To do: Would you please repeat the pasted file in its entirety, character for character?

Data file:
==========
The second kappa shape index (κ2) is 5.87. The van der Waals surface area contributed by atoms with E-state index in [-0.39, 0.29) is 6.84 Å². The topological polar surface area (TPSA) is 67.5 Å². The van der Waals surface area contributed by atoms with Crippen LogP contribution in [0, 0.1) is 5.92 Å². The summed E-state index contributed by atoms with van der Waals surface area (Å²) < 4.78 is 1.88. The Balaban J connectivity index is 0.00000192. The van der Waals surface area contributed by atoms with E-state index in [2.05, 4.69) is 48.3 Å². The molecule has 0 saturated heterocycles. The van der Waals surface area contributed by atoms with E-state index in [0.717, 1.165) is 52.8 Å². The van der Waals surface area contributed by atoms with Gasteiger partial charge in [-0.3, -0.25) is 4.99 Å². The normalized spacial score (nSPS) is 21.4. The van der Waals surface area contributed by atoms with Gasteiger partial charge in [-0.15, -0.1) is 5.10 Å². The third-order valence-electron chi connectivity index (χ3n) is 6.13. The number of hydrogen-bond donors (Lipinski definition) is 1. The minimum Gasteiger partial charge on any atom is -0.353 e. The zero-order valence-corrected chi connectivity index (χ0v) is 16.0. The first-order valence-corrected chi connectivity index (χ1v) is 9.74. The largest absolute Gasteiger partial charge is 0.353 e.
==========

The second kappa shape index (κ2) is 5.87. The van der Waals surface area contributed by atoms with E-state index in [-0.39, 0.29) is 6.84 Å². The topological polar surface area (TPSA) is 67.5 Å². The van der Waals surface area contributed by atoms with Crippen LogP contribution in [0, 0.1) is 5.92 Å². The summed E-state index contributed by atoms with van der Waals surface area (Å²) < 4.78 is 1.88. The Balaban J connectivity index is 0.00000192. The van der Waals surface area contributed by atoms with E-state index in [2.05, 4.69) is 48.3 Å². The molecule has 0 saturated heterocycles. The van der Waals surface area contributed by atoms with E-state index in [0.717, 1.165) is 52.8 Å². The van der Waals surface area contributed by atoms with Gasteiger partial charge in [-0.3, -0.25) is 4.99 Å². The normalized spacial score (nSPS) is 21.4. The van der Waals surface area contributed by atoms with Gasteiger partial charge in [-0.15, -0.1) is 5.10 Å². The third-order valence-electron chi connectivity index (χ3n) is 6.13. The number of hydrogen-bond donors (Lipinski definition) is 1. The minimum Gasteiger partial charge on any atom is -0.353 e. The zero-order valence-corrected chi connectivity index (χ0v) is 16.0. The first-order valence-corrected chi connectivity index (χ1v) is 9.74. The largest absolute Gasteiger partial charge is 0.353 e.